And that’s not all- at no time in history has it been so easy to travel, so easy to create, so easy to share with the entire world. But, wait, I’m diverging a little bit.

So, look at the world through your own lens as I’m about to look at the world through mine. I’m 40 years old. Two hundred years ago, my life would be pretty much over and I’d most likely be dead.  A hundred years ago, I could expect that 4/5ths of my life was complete. It was all downhill from here. Fifty years ago, I could have expected that 2/3rds of my life was complete. Twenty years ago I might have expected to live to 70 years and today my life expectancy (on average) is 80 years. So essentially – today, I’m the equivalent of a 20 year old from 200 years ago.

Morocco Expat GuideBut I’m not done yet – In the next twenty years- my life expectancy will go up to approximately 100 years. By the time my current 80 years come up, some futurists and scientists expect that humans will be living to 200 years! So, when I look at it like this, my life is really just beginning…in fact, I’m the equivalent of a 20 year old today in terms of how much living I have ahead of me!

Okay, so consider this…the age of retirement is 65 years in most developed nations. Now, if those people live to be 100, that means they have 35 years ahead of them with no work and their income coming from pensions being fed by current workers. Now imagine me (long life scenario) – I retire at 65 and have 135 years ahead of me – What??? Seriously – WTF? Even if I have just 35 years ahead of me, that is most of my current 40 years…what am I going to do with all that time? And how am I going to support myself? Because we all know that the social security and pension system is failing. It has to, there are fewer young workers and more retired and about to retire pensioners…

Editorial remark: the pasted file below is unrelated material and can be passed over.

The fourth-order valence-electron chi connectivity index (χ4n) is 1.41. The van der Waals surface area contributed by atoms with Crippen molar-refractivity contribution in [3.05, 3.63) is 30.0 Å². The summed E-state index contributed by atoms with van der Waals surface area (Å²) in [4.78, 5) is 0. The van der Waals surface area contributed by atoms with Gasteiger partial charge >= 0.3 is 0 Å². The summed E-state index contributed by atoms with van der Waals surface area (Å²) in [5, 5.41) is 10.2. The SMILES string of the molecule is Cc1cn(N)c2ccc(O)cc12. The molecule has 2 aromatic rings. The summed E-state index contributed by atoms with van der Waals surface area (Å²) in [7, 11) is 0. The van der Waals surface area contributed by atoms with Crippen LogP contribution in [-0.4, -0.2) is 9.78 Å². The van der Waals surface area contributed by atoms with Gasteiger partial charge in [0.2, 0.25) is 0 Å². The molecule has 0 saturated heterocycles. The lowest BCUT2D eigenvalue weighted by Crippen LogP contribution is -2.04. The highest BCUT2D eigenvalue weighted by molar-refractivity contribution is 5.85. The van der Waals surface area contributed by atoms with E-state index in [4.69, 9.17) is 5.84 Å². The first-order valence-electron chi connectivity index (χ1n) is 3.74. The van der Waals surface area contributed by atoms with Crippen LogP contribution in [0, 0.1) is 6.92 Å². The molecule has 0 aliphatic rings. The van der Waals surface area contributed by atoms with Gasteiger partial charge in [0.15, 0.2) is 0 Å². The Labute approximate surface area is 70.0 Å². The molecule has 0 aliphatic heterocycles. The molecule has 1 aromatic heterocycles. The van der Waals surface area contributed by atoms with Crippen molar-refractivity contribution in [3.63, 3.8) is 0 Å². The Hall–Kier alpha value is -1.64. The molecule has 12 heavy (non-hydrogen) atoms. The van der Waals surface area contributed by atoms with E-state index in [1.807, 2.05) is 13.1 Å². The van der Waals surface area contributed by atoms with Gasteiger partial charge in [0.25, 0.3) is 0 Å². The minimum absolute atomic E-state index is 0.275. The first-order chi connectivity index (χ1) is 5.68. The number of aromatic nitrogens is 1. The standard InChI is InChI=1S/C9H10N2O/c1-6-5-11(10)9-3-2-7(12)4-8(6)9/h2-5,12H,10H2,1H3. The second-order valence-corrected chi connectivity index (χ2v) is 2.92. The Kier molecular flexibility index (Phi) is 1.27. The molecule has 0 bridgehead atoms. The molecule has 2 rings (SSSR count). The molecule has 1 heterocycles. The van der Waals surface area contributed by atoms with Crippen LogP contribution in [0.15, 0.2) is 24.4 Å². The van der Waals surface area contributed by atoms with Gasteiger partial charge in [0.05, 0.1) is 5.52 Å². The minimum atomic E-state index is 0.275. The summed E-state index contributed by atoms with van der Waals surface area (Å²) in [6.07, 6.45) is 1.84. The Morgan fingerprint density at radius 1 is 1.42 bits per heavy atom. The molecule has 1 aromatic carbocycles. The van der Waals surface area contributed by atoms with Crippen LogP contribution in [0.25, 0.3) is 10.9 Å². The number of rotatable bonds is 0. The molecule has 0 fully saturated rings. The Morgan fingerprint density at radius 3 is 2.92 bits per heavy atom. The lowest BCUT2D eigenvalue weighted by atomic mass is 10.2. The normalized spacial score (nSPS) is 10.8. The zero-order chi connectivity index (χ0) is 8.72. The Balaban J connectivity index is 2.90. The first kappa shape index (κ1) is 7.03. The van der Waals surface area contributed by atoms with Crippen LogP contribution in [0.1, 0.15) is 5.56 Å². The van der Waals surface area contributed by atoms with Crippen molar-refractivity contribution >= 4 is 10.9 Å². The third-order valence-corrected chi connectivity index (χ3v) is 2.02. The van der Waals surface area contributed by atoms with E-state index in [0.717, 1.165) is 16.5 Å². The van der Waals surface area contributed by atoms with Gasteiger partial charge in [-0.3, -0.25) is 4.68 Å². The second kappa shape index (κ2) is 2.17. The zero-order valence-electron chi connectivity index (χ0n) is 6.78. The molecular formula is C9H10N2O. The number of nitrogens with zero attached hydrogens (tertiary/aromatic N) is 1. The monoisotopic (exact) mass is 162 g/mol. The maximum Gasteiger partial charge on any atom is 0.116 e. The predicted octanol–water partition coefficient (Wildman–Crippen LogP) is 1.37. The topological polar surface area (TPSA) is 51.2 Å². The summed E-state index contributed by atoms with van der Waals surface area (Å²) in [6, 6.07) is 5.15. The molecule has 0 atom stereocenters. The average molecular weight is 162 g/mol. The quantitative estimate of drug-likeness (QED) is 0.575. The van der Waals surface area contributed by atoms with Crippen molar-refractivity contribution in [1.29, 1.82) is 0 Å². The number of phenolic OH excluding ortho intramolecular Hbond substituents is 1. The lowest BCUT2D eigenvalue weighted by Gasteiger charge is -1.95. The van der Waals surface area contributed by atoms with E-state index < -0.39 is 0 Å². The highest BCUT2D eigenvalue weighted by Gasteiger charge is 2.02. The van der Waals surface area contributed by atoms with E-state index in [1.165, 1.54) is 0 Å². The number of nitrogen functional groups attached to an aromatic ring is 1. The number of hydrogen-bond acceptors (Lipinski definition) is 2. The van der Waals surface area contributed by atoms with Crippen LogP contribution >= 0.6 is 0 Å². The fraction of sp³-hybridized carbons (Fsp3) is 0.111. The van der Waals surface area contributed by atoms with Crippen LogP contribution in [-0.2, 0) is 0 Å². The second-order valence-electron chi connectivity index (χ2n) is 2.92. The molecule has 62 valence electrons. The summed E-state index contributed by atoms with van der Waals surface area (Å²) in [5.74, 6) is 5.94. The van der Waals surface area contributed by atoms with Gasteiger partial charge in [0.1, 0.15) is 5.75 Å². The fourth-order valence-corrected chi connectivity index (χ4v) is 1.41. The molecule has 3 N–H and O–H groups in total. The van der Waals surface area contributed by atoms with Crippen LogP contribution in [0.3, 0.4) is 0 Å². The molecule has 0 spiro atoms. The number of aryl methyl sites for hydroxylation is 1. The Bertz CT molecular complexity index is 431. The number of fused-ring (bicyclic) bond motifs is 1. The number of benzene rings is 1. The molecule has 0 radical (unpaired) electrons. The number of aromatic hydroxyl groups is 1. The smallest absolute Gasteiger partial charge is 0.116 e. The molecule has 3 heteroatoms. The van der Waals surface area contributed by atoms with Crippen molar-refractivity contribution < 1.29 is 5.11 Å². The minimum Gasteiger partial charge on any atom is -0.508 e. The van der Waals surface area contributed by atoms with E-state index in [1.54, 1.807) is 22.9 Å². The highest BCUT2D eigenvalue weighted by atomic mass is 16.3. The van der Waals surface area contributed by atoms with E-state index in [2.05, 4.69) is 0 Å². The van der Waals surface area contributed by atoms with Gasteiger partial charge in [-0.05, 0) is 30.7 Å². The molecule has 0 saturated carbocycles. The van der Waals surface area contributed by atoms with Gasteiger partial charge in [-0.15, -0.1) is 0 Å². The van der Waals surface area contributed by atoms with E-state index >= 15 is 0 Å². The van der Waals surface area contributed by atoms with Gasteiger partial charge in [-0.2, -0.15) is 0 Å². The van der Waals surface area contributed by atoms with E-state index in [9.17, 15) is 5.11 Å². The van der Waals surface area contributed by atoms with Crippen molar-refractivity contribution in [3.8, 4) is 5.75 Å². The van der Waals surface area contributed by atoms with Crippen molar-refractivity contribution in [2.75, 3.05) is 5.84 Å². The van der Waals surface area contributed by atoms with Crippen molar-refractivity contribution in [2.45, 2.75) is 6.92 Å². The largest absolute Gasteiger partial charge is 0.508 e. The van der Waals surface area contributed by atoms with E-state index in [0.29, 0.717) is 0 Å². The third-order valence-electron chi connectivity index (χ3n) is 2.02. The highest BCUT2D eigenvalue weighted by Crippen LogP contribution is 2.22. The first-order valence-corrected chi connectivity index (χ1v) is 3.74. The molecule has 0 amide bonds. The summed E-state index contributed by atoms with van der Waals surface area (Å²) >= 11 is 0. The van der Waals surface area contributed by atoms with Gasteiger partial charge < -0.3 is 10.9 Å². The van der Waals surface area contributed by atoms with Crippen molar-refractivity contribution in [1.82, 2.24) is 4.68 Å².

Uh-oh.

We’re already seeing several effects of all of this in the travel world of today. Retirees are traveling the globe in never before seen(and always increasing) numbers. Go anywhere and you are bound to see at least one person traveling in their 60′s. And most likely, you will see more than one – herds of them moving along. These aren’t like the decrepit senior groups you used to see in Vegas either (well some of them are)- these are intrepid travelers – hiking, kayaking, scuba diving, volunteering, teaching – you see, they’ve retired and now, they aren’t real sure what to do with their time, so they are traveling.

short stories of Vago DamitioThese are the lucky ones though. Already many nations are pushing to raise the age of retirement to 70 or higher. They have to. The smaller, younger work force isn’t producing enough engineers, doctors or other highly skilled workers. And even if they were, they wouldn’t be able to support the huge numbers of pensioners we will see in the next ten years – so the only solution is to raise the age of retirement and keep older workers in the workforce for longer – but, it’s a stopgap measure. The disparity between birthrates and death rates means that at some point the pension and social security systems are going to fail. It will probably be about the time that I’m reaching my retirement age (I thought) about 25 years from now – if it lasts that long.

Whoa. Add to that the resources are definitely reaching peak volumes, the cost of travel and living is going to skyrocket (because not only are more people not dying but the birth rate continues to bring new people into the world so we can expect almost a billion more people in the next ten years) – I don’t mean to scare you, but this is the reality unless something far worse were to happen which we can all hope and pray it doesn’t.